Why it's harder to refinance a newer FHA loan

Dollar sign and house balanced on teeter-totter

You might have heard the Federal Housing Administration lowered its up-front mortgage insurance premium on FHA refinances for those whose existing loans closed before June 1, 2009.

You might also have heard the FHA increased both its up-front premium and its ongoing monthly mortgage insurance premiums for new loans.

What you probably haven’t heard is that many borrowers who took out loans on or after June 1, 2009, can’t refinance with today's low mortgage rates because the new premiums offset the interest rate savings.

The premiums borrowers pay on FHA loans are similar to the private mortgage insurance that low-down-payment borrowers pay on conventional loans.

Federal Housing Authority-backed loans require mortgage insurance because the typical borrower is a riskier bet than the typical conventional borrower.

Underwriting standards are more lenient than those for conventional loans. The mortgage insurance protects the lender if the borrower defaults.

"FHA loans were designed to help people at the margin -- those who could not quite qualify -- get a loan," says mortgage broker Todd Huettner of Denver-based Huettner Capital.

"The problem is that so many FHA loans are failing, and FHA keeps increasing the up-front and monthly mortgage insurance premiums to cover part of the loss," he says.

The result is very expensive mortgage insurance.

Monthly premiums in 2009 were just 0.55% of the loan balance per year, so many current borrowers pay that rate. Those eligible for the special program also will pay 0.55%.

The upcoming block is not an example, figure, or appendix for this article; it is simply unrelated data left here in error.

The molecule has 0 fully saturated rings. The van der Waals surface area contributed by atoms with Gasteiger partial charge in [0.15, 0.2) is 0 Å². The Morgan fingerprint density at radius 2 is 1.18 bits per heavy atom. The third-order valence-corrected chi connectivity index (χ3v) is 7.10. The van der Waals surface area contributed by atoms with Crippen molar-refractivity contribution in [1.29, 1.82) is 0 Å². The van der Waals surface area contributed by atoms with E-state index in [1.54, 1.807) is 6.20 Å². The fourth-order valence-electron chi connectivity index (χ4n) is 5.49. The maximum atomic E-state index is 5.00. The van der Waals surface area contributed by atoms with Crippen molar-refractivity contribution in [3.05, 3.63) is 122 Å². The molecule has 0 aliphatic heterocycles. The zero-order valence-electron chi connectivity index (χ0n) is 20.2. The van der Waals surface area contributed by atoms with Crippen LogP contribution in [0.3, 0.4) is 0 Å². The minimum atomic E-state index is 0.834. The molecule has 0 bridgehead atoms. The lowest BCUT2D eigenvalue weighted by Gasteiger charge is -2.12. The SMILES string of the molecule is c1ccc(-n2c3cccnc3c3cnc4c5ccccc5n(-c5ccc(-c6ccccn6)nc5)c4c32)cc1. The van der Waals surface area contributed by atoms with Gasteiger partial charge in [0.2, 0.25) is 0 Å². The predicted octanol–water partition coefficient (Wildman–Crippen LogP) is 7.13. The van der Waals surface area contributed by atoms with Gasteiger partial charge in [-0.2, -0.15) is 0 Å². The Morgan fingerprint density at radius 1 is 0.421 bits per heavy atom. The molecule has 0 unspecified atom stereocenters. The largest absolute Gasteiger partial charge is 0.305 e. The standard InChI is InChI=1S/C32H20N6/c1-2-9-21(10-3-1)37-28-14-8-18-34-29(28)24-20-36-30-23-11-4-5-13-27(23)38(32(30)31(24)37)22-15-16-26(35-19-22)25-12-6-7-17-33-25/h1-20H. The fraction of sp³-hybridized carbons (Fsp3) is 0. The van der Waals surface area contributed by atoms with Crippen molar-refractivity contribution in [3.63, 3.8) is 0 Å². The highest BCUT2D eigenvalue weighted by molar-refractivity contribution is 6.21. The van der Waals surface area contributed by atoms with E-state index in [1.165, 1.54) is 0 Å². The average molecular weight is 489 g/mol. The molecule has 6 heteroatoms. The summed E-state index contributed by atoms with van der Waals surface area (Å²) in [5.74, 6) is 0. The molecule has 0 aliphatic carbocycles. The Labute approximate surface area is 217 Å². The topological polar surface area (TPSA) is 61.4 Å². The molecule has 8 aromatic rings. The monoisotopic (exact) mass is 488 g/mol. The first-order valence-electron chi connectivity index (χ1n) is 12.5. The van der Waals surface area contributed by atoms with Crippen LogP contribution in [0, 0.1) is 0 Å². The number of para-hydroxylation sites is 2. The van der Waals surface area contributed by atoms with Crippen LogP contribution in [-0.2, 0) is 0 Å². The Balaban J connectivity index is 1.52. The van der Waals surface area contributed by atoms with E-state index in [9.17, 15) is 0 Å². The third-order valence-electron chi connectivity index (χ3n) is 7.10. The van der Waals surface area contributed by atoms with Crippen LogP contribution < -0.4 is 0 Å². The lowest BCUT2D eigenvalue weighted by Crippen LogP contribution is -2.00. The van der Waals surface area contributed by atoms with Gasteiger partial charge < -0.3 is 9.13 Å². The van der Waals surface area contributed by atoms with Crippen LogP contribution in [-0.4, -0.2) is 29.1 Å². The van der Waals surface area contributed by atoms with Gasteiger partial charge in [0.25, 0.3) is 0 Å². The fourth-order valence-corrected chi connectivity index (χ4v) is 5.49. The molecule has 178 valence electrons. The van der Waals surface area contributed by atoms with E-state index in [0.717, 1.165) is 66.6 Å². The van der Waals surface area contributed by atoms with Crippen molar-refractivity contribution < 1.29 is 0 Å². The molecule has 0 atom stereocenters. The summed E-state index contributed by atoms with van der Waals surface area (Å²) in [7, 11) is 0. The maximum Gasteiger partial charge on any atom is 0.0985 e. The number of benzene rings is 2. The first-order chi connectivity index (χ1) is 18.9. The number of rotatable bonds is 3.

But if you don't qualify, today’s premiums are as high as 1.25%, depending on what percentage of your home’s purchase price you’re borrowing.

The higher premiums mean many borrowers won’t save much, if anything, by refinancing.

Not only would you not want to refinance under these circumstances, the FHA might not let you.

FHA refinancing guidelines stipulate that there must be a "net tangible benefit" to borrowers from refinancing. The new principal, interest and monthly mortgage insurance payment must be at least 5% lower than the borrower’s current payment.

"If you got your current FHA loan after May 31, 2009, you will have to lower your rate about 2 (percentage points) or more to qualify for a refinance with current mortgage insurance costs," says Huettner.

Instead of paying an up-front premium of 0.1% of the $200,000 borrowed, or a measly $200, you'd pay 1.75%, or $3,500.

Refinancing a loan that closed May 31, 2009, would mean an annual mortgage insurance premium of 0.55%; a loan that closed on June 1, 2009, would have premiums as high as 1.25%.

On a $200,000 loan, that’s $1,100 versus $2,500, a $1,400 difference each year for as long as you’re required to pay mortgage insurance.

And you have to pay for a minimum of five years or until your reach 80% loan-to-value, whichever comes later.

For the borrower who puts down the minimum, it takes about 10 years to reach 80% loan-to-value. So the higher premium costs about $14,000 in the long run.

For those who can take advantage of the lower premiums, it could save you a bundle.

The Department of Housing and Urban Development "estimates that the average borrower will save approximately $250 monthly by refinancing to current market rates," says Matt Kovach, a product development manager for Envoy Mortgage in Houston. And the FHA’s streamline program allows even borrowers who are upside down to get a new loan.